Easy-peasy Pain d’épi

Pain d’épi is a baguette made to look like a stalk of wheat. Since this French bread looks super fancy, naturally I thought it must be difficult to make.

But I learned that you can make this beautiful loaf quickly and easily using canned dough – who knew?

You will need

  • baking sheet
  • parchment paper
  • glass pie plate
  • 1 cup of warm water
  • scissors
  • a sprinkle of flour
  • 1 can of dough, like the one pictured below:

Pillsbury French Bread can of dough

Instructions

  • Heat the oven to 350°F
  • Put a glass pie plate filled with warm water on the bottom rack of the oven (the steam will help create a nice crust)
  • Place the dough from the can on the baking sheet lined with parchment paper
  • Sprinkle a little flour on the dough and lightly flatten

Cutting technique

At about a 30° angle, cut the dough to make a “leaf” then move it to one side:

Make another cut, then move it to the opposite side:

Repeat, alternating sides until the whole loaf looks like this:

Bake at 350°F for 24 minutes.

Voilà! Easy-peasy Pain d’épi!

Serve with butter or jam or enjoy as-is: nice and warm! Bon appétit! 🥖

6 Creative Ways to Get Your Vietnamese-Style Coffee Fix

Vietnamese Iced Coffee is brewed using a filter called a phin

The French introduced coffee to Vietnam in the 1850s. Today, the Southeast Asian country is the world’s second largest producer of coffee, after Brazil and ahead of Colombia, according to World Atlas.

I love good coffee, and when I want a strong, but sweet cup of joe, I’ll drink a Vietnamese iced coffee. It’s made with strong, dark roast coffee, sweetened condensed milk, and served with ice. (Or skip the ice and enjoy it hot!)

You can find it at Vietnamese restaurants or you can make it at home.

Since I don’t go to restaurants often and I don’t have a phin, the special metal coffee filter used to brew Vietnamese coffee, I’ve learned to get creative!

When a craving strikes, I’ll either go to a coffee shop and order Vietnamese-style coffee or I’ll try to make it at home.

For example:

  • Peet’s Coffee offers a drink they call a Black Tie, which is a cold brew beverage inspired by Vietnamese and New Orleans coffee
  • The website, Hack the Menu, claims that there’s a “secret menu” drink at Starbucks called Liquid Cocaine, which includes four shots of espresso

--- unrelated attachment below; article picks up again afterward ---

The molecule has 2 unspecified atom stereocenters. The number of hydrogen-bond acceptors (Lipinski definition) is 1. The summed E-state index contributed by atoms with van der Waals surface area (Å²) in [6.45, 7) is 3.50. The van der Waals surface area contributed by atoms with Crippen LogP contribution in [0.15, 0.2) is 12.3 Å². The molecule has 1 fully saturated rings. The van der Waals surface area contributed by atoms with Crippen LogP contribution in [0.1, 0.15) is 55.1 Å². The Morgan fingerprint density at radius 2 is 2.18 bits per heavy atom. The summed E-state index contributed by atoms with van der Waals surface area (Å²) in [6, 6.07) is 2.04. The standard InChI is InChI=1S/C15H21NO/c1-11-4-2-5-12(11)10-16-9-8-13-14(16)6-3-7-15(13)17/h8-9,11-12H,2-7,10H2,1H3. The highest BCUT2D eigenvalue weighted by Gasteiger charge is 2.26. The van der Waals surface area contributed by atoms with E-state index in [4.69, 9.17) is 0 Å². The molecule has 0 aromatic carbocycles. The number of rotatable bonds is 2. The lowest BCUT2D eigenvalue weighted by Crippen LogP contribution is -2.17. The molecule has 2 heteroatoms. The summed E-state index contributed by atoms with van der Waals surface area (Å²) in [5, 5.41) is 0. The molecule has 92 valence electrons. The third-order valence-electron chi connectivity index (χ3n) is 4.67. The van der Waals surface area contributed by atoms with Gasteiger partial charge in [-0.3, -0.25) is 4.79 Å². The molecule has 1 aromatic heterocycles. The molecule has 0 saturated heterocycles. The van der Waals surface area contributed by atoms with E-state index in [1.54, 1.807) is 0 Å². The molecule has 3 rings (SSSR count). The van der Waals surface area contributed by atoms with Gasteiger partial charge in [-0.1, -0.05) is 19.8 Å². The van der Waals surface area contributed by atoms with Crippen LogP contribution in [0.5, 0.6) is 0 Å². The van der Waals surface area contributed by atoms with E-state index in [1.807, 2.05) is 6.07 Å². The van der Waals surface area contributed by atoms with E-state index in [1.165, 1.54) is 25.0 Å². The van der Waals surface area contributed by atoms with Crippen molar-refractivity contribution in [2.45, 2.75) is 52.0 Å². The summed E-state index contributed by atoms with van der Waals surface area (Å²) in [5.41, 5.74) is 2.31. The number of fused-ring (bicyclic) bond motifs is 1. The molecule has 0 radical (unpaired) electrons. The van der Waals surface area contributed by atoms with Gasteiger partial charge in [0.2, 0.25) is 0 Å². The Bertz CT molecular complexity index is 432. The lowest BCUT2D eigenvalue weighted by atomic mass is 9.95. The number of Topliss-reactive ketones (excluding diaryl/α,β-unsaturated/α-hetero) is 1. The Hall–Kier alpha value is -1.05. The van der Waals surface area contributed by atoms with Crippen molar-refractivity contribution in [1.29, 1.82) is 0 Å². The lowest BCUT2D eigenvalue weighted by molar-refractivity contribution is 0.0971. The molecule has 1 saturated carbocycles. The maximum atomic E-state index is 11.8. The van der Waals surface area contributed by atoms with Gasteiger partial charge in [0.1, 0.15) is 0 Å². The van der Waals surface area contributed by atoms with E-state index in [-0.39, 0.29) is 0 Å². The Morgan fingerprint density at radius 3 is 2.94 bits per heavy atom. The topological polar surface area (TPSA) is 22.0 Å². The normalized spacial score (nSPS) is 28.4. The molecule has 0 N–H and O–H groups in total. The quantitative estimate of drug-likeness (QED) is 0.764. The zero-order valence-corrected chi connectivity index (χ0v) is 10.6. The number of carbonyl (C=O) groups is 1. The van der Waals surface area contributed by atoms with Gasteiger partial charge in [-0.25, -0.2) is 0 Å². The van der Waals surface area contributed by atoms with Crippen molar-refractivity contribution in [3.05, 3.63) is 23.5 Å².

PSA: While I appreciate the hyperbole in its provocative name suggesting that a drink with a quad-shot of espresso is akin to cocaine, I want to be clear: I don’t advocate cocaine! (Say nope to dope, kids!)

In fact, I’ve even modified the Starbucks “hack” to cut back on the drug that is caffeine!

When I have a hankering for a Vietnamese-style iced coffee, I order two shots (not four) with three pumps of white chocolate mocha sauce (not four), plus a splash of heavy cream over light ice:

Want this beverage, but not in the mood to leave the house? Here are a few ideas on how to make Vietnamese-style (iced or hot) coffee at home without the special filter (phin):

  • If you have a Nespresso machine at home, try their recipe for iced coffee that they call by its Vietnamese name, Cà Phê Sữa Đá
  • If you have a Keurig brewing system, use a K-Cup with dark roast coffee, like Café du Monde (or fill a reusable K-Cup with your favorite dark roast coffee)
  • You could also use a pre-made cold brew coffee from the grocery store and add it to a glass filled with ice and sweetened condensed milk

OR…you can make a reservation at your favorite Vietnamese restaurant and enjoy one of these with your meal:

Brewed coffee and sweetened condensed milk poured over ice

Got any coffee hacks you’d like to share? Tell me in the comments below! ☕️

If you enjoyed this post, you may be interested in my other posts about coffee, like:

SBUX @ CDG Paris Airport

Taking a Load Off at Laundré in San Francisco

Visiting Seattle: Original Starbucks

I Made an Apple Cranberry Flaugnarde with Crème Fraîche

One summer, I went to a pick-your-own-fruit farm with my family. We had brought home a bag full of cherries so I decided to make a dessert out of them.

I made a Cherry Clafoutis, the simple yet elegant dessert that’s originally from the Limousin region (now part of Nouvelle Aquitaine) in central France. It was easy to make and I liked how it turned out.

Now that it’s fall, I wanted to make the dessert with Granny Smith apples and fresh cranberries.

But then I learned that technically it wouldn’t be a clafoutis (also spelled clafouti) simply because there wouldn’t be cherries in it.

What’s a flaugnarde?

When using fruit other than cherries, this flan-cake is called a flaugnarde (sounds like “flon-yard”)!

This is how I made an Apple Cranberry Flaugnarde with Crème Fraîche!

You will need:

  • 9-inch glass pie pan
  • 2 mixing bowls
  • 1 teaspoon of butter
  • 1/2 of an apple, sliced
  • 1 cup of fresh cranberries, whole or sliced in half
  • 3 eggs
  • 1/3 cup of granulated sugar
  • 1/3 cup of flour
  • 2/3 cup of crème fraîche
  • 1/3 cup milk
  • 1 teaspoon of vanilla extract
  • powdered sugar to sprinkle on top (optional)

Preparation:

  • Heat the oven to 350°F
  • Butter the pie pan and sprinkle granulated sugar on the butter
  • Add the sliced fruit to pan, then set it aside
  • In one bowl, mix the dry ingredients (flour, sugar, salt)
  • In another bowl, mix the wet ingredients (eggs, crème fraîche, milk, vanilla extract)
  • Whisk the dry ingredients, while slowly adding in the wet ingredients. Mix well. The consistency should be like pancake batter
  • Pour the mixture over the fruit in the pie pan
  • Bake it for 40-45 minutes

As it bakes, it poofs up! But it will slowly deflate as it cools.

it looks like pizza

Before serving, sprinkle some powdered sugar on top:

Like quiche, this dessert can be served warm or cold. It’ll add a simple yet elegant French touch to any holiday feast! Bon appétit!

Tell me in the comments below: what’s your favorite dessert to make?